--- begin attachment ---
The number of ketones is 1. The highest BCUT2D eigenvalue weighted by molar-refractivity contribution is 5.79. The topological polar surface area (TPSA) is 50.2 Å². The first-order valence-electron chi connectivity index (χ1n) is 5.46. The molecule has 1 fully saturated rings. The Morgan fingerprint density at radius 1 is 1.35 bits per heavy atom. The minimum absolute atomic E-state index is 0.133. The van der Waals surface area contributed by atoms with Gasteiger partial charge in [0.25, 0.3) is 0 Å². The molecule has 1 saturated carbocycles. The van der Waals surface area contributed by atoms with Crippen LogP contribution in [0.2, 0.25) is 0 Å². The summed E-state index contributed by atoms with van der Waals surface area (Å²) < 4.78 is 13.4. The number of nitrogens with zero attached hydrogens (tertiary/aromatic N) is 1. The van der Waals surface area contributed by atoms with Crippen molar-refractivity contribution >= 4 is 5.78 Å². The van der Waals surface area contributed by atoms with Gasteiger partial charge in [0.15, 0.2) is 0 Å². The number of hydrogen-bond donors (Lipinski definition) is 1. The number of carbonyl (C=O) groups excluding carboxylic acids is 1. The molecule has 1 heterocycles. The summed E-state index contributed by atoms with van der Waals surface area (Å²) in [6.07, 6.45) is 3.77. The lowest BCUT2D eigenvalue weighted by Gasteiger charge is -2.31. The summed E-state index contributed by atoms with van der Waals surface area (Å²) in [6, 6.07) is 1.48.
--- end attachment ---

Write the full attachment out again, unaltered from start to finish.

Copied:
The number of ketones is 1. The highest BCUT2D eigenvalue weighted by molar-refractivity contribution is 5.79. The topological polar surface area (TPSA) is 50.2 Å². The first-order valence-electron chi connectivity index (χ1n) is 5.46. The molecule has 1 fully saturated rings. The Morgan fingerprint density at radius 1 is 1.35 bits per heavy atom. The minimum absolute atomic E-state index is 0.133. The van der Waals surface area contributed by atoms with Gasteiger partial charge in [0.25, 0.3) is 0 Å². The molecule has 1 saturated carbocycles. The van der Waals surface area contributed by atoms with Crippen LogP contribution in [0.2, 0.25) is 0 Å². The summed E-state index contributed by atoms with van der Waals surface area (Å²) < 4.78 is 13.4. The number of nitrogens with zero attached hydrogens (tertiary/aromatic N) is 1. The van der Waals surface area contributed by atoms with Crippen molar-refractivity contribution >= 4 is 5.78 Å². The van der Waals surface area contributed by atoms with Gasteiger partial charge in [0.15, 0.2) is 0 Å². The number of hydrogen-bond donors (Lipinski definition) is 1. The number of carbonyl (C=O) groups excluding carboxylic acids is 1. The molecule has 1 heterocycles. The summed E-state index contributed by atoms with van der Waals surface area (Å²) in [6.07, 6.45) is 3.77. The lowest BCUT2D eigenvalue weighted by Gasteiger charge is -2.31. The summed E-state index contributed by atoms with van der Waals surface area (Å²) in [6, 6.07) is 1.48.